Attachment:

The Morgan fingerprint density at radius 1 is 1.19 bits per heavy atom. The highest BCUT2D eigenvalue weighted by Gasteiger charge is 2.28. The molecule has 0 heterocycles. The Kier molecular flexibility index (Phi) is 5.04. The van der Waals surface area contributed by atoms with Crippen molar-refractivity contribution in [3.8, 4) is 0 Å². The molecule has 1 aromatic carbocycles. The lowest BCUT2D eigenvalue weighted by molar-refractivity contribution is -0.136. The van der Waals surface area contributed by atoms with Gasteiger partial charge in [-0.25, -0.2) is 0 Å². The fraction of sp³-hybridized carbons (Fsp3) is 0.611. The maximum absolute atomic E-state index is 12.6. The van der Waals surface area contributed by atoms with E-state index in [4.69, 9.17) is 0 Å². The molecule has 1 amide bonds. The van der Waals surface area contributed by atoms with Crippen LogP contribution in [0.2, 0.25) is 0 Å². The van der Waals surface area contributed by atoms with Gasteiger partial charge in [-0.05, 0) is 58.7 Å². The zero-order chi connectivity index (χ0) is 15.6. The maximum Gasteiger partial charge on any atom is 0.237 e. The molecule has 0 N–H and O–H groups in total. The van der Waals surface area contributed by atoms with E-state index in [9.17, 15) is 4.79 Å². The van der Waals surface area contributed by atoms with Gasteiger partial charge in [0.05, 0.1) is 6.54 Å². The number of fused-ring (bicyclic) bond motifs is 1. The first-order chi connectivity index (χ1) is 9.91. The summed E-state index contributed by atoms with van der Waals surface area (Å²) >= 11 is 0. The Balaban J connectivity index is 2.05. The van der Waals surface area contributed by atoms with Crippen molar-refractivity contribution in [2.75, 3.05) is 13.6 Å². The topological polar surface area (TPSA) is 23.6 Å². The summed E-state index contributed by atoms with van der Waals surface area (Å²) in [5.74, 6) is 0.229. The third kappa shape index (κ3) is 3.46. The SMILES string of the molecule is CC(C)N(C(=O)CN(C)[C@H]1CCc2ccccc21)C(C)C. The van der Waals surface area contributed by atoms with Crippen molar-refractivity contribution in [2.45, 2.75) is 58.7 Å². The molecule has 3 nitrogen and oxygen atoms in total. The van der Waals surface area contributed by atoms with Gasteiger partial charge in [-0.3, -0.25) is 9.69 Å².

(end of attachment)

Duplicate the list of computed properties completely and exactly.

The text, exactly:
The Morgan fingerprint density at radius 1 is 1.19 bits per heavy atom. The highest BCUT2D eigenvalue weighted by Gasteiger charge is 2.28. The molecule has 0 heterocycles. The Kier molecular flexibility index (Phi) is 5.04. The van der Waals surface area contributed by atoms with Crippen molar-refractivity contribution in [3.8, 4) is 0 Å². The molecule has 1 aromatic carbocycles. The lowest BCUT2D eigenvalue weighted by molar-refractivity contribution is -0.136. The van der Waals surface area contributed by atoms with Gasteiger partial charge in [-0.25, -0.2) is 0 Å². The fraction of sp³-hybridized carbons (Fsp3) is 0.611. The maximum absolute atomic E-state index is 12.6. The van der Waals surface area contributed by atoms with E-state index in [4.69, 9.17) is 0 Å². The molecule has 1 amide bonds. The van der Waals surface area contributed by atoms with Crippen LogP contribution in [0.2, 0.25) is 0 Å². The van der Waals surface area contributed by atoms with Gasteiger partial charge in [-0.05, 0) is 58.7 Å². The zero-order chi connectivity index (χ0) is 15.6. The maximum Gasteiger partial charge on any atom is 0.237 e. The molecule has 0 N–H and O–H groups in total. The van der Waals surface area contributed by atoms with E-state index in [9.17, 15) is 4.79 Å². The van der Waals surface area contributed by atoms with Gasteiger partial charge in [0.05, 0.1) is 6.54 Å². The number of fused-ring (bicyclic) bond motifs is 1. The first-order chi connectivity index (χ1) is 9.91. The summed E-state index contributed by atoms with van der Waals surface area (Å²) >= 11 is 0. The Balaban J connectivity index is 2.05. The van der Waals surface area contributed by atoms with Crippen molar-refractivity contribution in [2.75, 3.05) is 13.6 Å². The topological polar surface area (TPSA) is 23.6 Å². The summed E-state index contributed by atoms with van der Waals surface area (Å²) in [5.74, 6) is 0.229. The third kappa shape index (κ3) is 3.46. The SMILES string of the molecule is CC(C)N(C(=O)CN(C)[C@H]1CCc2ccccc21)C(C)C. The van der Waals surface area contributed by atoms with Crippen molar-refractivity contribution in [2.45, 2.75) is 58.7 Å². The molecule has 3 nitrogen and oxygen atoms in total. The van der Waals surface area contributed by atoms with Gasteiger partial charge in [-0.3, -0.25) is 9.69 Å².